- John McCain

Pollster Pleads Guilty to Fraud: Crank Up the Conspiracy Theories

Tracy Costin, formerly the owner of DataUSA, Inc. (now ViewpointUSA, Inc.), a polling firm that did work for, among others, Joe Lieberman and George W. Bush, has pled guilty to making up poll data.

Pollsters live and die on credibility. Now, in an era in which election conspiracy theories run rampant on the left while polls and the "mainstream media" are largely distrusted on the right, this will give all the conspiracy theorists ammo for years to come.

Wednesday, September 06, 2006

Steve Irwin: RIP

I'm surprised by how moved I am by the death of Steve Irwin. You just feel like the world lost one of its truly good guys.

Monday, September 04, 2006

Time to end the Iowa caucuses?

The Democrats have been trying to rearrange the primary schedule to lessen the importance of the Iowa caucuses and New Hampshire primaries. Peter Beinart of the New Republic is critical of the new system. (Registration required).

But Beinart's criticism is a bit mixed up. He writes:
caucuses are interest-group heaven. They empower small, highly motivated, well-organized factions, and they disempower everyone else. On both sides of the aisle, candidates who challenge core party constituencies (Scoop Jackson in 1972 and 1976, Al Gore in 1988, Paul Tsongas in 1992, John McCain in 2000, Joe Lieberman in 2004) either don't compete in Iowa or get buried there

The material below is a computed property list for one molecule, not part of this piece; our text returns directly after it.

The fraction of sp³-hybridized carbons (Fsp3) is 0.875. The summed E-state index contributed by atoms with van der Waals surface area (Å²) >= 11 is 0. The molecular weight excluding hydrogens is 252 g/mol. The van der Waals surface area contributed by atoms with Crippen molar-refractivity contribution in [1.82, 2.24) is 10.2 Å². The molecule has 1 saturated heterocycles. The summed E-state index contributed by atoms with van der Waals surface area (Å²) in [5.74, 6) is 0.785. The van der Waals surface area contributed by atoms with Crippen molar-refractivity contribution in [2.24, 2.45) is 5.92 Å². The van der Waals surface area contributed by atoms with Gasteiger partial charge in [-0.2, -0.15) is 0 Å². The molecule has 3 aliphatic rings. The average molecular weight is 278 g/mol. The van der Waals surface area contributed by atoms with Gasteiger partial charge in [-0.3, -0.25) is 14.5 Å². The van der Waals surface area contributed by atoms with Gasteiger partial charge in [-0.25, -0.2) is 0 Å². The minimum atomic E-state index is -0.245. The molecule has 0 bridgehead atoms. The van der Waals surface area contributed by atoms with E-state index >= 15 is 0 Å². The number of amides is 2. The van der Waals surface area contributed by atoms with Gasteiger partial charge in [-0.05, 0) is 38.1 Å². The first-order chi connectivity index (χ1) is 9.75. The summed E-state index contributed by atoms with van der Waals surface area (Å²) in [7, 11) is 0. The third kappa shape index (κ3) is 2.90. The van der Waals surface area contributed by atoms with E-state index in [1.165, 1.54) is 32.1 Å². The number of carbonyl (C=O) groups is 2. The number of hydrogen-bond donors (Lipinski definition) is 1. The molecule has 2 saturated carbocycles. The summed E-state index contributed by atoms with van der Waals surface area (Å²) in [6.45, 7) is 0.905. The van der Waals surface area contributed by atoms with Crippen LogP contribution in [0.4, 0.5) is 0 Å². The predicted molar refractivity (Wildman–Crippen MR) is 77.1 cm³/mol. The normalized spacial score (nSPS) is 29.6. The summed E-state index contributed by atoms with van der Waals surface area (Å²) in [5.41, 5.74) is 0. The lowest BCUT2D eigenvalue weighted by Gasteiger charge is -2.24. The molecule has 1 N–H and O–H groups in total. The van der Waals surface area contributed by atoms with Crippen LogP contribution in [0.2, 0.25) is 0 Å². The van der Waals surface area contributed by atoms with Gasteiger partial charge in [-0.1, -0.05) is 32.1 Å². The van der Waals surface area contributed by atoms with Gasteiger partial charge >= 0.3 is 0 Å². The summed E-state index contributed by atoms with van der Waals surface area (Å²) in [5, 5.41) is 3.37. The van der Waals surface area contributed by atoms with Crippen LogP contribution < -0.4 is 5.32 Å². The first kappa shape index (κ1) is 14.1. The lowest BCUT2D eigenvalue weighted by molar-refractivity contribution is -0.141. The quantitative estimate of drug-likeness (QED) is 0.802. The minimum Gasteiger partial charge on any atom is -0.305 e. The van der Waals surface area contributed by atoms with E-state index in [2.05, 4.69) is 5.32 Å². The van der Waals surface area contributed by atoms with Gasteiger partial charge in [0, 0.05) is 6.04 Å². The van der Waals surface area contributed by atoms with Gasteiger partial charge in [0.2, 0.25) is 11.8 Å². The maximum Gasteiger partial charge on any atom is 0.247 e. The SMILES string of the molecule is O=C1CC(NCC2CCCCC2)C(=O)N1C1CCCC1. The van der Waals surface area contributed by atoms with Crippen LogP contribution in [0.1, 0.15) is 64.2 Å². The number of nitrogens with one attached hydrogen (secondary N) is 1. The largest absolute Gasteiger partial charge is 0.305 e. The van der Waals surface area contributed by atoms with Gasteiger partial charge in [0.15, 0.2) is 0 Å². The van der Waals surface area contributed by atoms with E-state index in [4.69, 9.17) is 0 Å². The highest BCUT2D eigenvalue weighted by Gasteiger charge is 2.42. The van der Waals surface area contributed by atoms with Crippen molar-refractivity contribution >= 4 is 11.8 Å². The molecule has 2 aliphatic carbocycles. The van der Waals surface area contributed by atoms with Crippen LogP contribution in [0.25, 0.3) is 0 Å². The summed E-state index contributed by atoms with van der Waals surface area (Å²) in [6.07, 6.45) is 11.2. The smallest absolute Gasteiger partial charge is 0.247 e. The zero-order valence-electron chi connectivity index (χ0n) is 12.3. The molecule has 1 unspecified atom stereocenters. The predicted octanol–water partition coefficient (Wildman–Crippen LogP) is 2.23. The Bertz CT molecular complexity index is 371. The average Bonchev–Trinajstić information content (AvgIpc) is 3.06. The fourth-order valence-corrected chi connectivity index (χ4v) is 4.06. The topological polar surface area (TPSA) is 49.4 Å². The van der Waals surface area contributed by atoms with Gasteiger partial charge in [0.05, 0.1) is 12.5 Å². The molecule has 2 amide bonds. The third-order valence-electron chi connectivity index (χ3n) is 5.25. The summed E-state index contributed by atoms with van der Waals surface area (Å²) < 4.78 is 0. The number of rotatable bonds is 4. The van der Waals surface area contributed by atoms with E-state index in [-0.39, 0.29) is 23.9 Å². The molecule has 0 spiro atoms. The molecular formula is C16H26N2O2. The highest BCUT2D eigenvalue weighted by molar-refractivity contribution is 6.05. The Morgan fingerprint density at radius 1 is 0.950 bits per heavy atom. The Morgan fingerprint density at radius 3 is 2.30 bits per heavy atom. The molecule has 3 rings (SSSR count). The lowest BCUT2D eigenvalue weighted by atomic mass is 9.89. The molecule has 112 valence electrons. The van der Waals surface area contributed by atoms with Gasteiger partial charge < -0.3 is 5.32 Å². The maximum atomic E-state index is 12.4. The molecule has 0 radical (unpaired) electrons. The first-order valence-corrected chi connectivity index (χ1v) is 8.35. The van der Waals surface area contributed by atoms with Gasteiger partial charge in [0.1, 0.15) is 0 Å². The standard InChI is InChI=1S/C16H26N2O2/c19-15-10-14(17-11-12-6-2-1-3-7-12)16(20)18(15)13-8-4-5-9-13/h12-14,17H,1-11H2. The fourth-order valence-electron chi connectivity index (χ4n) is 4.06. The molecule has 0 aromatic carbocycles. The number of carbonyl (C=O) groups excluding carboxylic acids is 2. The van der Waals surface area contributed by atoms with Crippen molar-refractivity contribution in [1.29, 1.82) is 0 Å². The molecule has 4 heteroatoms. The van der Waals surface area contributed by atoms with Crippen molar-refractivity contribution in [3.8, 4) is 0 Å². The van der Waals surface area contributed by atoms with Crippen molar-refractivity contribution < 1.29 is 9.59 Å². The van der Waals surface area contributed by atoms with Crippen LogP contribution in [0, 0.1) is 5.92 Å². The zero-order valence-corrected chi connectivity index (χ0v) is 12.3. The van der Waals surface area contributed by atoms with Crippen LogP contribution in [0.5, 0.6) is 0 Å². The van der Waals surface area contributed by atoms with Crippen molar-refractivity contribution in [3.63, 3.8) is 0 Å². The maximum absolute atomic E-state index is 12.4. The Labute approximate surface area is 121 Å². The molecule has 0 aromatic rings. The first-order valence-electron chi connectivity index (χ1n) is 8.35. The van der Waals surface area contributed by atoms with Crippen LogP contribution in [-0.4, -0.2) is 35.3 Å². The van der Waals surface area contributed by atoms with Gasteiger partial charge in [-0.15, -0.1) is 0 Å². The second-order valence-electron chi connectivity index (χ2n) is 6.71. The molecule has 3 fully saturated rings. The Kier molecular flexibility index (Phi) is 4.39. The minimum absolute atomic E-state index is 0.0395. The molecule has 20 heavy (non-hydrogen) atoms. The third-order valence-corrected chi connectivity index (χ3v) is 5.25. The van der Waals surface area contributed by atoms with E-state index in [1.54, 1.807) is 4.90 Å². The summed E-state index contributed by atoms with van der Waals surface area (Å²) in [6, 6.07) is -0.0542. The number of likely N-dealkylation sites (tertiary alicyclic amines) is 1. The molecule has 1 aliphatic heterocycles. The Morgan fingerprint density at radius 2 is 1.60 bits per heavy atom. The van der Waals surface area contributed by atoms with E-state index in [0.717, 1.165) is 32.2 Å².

Well, which is it? Are "highly motivated, well-organized factions" in charge, or are "core party constituencies" excluded. I guess Beinart is using them differently, but usually "core constituencies" are what you think of as "well organized factions." Beinart notes that Howard Dean used to oppose the caucuses, saying
If you look at the caucuses system, they are dominated by special interests in both parties. The special interests don't represent the centrist tendencies of the American people. They represent the extremes.
But this quote - from 2000, merely brings to mind Dean's 2004 campaign. What was it but a "highly motivated, well-organized faction?" And it got thumped by John Kerry, a more centrist (albeit still liberal) Democrat. And what was Richard Gephardt? As the House minority leader, an old line Democrat supported by big labor, did he represent a small "well organized faction," or a "core constituency?" Since he lost, I guess it was the latter - but if he had won, you could certainly have said it was the former, no?